I waited for an hour before I was brought into a room. The emergency physician told me he was concerned about the chest pain radiating to the jaw. This was a very strong sign the pain was cardiac in origin. I was given a nitroglycerin to put under my tongue to help widen my blood vessels. The remaining pain discontinued over the course of a minute.

I still didn’t think I had a heart attack. I was 57 years old with no strong family history of heart disease. I was in pretty good shape, exercised every day, ate healthy, and took vitamins. I never smoked or took drugs. My blood pressure was always normal. I was something of a Type-A personality … I get angry at myself when things don’t go well. My lipid levels (the levels of fatty acids and cholesterol in the blood) were normal.

My lab results were normal. I was ready to go home. Fortunately one of the physician assistants convinced me to stay and have more labs drawn. These labs came back to reveal I did have a cardiac event. An angiogram (a kind of x-ray for blood vessels) and possible angioplasty (a procedure to widen arteries) were scheduled for the next day.

Later that evening the cardiologist came and discussed my case and impending angiogram. I reluctantly agreed to have the procedure though I still did not think I had any significant cardiovascular disease. He felt that I probably had had a very small heart attack. I think he was just being nice.

That night I discussed with my daughter what she should do if I died. It’s odd, I really didn’t expect to die. I was a pretty matter of fact.

The next day while I was waiting for the angiogram, I was more concerned that the procedure would knock a plaque off an artery and I would have a stroke. The thought of not being able to speak and being disabled frightened me. I thought of all the patients I knew who smoked and placed themselves at risk for a stroke. Confronted with the immediate potential of a stroke, I was even more perplexed by their choices.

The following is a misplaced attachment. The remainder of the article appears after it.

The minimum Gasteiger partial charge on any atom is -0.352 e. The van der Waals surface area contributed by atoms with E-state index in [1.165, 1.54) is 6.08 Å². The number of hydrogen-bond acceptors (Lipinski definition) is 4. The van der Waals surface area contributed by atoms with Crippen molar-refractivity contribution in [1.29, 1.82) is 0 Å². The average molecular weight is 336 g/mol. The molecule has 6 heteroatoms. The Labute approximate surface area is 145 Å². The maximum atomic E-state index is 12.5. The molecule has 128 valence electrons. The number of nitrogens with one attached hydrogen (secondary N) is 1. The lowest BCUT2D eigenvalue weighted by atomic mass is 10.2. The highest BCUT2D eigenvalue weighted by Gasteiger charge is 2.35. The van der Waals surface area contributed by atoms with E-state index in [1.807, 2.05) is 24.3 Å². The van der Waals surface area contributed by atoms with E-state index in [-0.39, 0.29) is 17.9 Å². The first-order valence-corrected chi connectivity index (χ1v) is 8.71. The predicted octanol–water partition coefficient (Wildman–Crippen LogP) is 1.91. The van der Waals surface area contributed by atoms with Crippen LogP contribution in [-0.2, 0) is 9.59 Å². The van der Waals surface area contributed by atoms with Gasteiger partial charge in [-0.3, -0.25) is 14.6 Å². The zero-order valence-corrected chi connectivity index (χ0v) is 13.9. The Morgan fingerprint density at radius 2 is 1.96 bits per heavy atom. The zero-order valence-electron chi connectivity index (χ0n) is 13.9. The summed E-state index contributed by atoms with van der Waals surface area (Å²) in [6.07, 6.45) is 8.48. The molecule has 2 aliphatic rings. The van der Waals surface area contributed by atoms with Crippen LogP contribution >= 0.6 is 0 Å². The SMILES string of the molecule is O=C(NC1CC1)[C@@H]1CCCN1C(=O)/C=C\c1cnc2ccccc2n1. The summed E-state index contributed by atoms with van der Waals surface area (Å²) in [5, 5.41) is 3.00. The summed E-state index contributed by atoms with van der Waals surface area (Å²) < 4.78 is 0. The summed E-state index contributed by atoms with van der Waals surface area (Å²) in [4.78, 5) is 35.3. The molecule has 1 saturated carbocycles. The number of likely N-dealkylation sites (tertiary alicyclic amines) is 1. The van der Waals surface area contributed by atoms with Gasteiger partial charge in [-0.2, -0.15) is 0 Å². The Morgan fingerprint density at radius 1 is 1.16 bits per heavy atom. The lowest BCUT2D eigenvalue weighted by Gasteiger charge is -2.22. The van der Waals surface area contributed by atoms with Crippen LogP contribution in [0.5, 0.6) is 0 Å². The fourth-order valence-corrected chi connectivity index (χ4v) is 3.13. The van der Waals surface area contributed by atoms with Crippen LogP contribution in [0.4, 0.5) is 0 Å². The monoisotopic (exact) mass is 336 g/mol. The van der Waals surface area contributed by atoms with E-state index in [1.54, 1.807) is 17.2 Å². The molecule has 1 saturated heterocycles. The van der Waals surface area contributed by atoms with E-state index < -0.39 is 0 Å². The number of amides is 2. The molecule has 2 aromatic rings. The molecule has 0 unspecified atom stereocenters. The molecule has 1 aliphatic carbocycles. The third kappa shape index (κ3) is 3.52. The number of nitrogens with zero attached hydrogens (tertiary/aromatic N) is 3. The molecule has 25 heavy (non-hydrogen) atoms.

After the angiogram, I learned I had a 99 percent blockage in the second branch of my left anterior descending artery. The cardiologist placed a stent to open it up.

After the angiogram, I went to the cardiac intensive care unit (ICU), where an internist reviewed my record. She was surprised I had had a heart attack. My lipid levels drawn in the ER were normal even though I was having a heart attack, which often raises them. The internist placed me on medication.

I generally wallow in self-pity, but after realizing I have coronary artery disease, I wasn’t depressed, bitter, or envious of those who smoked or never exercised, though theoretically these people are more likely to have a heart attack than me. I felt lucky that my heart was basically undamaged from the heart attack. I resolved to do everything I could to prevent another heart attack from happening again. I felt that if I hadn’t been doing those things before my heart attack, I probably would be dead. The first thing I resolved to do was not to get so angry at things and stop cursing … a manifestation of my anger.  Somehow going into the wrong turn lane seemed pretty trivial.